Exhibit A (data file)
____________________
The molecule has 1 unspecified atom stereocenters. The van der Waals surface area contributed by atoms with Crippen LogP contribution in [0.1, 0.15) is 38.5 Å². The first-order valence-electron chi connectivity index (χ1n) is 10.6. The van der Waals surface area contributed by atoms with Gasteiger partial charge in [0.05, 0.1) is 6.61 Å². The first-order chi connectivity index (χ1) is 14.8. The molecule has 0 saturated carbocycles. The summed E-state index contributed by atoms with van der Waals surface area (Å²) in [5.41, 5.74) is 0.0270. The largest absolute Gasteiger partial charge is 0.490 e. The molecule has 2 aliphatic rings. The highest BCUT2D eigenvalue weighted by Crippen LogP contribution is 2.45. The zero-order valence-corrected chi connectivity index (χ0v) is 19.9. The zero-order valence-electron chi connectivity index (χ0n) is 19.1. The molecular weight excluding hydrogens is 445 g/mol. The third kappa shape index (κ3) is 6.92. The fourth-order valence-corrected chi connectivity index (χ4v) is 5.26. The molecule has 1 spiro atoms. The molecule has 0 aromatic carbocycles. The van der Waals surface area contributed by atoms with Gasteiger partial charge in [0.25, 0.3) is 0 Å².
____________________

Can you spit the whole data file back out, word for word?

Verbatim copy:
The molecule has 1 unspecified atom stereocenters. The van der Waals surface area contributed by atoms with Crippen LogP contribution in [0.1, 0.15) is 38.5 Å². The first-order valence-electron chi connectivity index (χ1n) is 10.6. The van der Waals surface area contributed by atoms with Gasteiger partial charge in [0.05, 0.1) is 6.61 Å². The first-order chi connectivity index (χ1) is 14.8. The molecule has 0 saturated carbocycles. The summed E-state index contributed by atoms with van der Waals surface area (Å²) in [5.41, 5.74) is 0.0270. The largest absolute Gasteiger partial charge is 0.490 e. The molecule has 2 aliphatic rings. The highest BCUT2D eigenvalue weighted by Crippen LogP contribution is 2.45. The zero-order valence-corrected chi connectivity index (χ0v) is 19.9. The zero-order valence-electron chi connectivity index (χ0n) is 19.1. The molecular weight excluding hydrogens is 445 g/mol. The third kappa shape index (κ3) is 6.92. The fourth-order valence-corrected chi connectivity index (χ4v) is 5.26. The molecule has 1 spiro atoms. The molecule has 0 aromatic carbocycles. The van der Waals surface area contributed by atoms with Gasteiger partial charge in [0.25, 0.3) is 0 Å².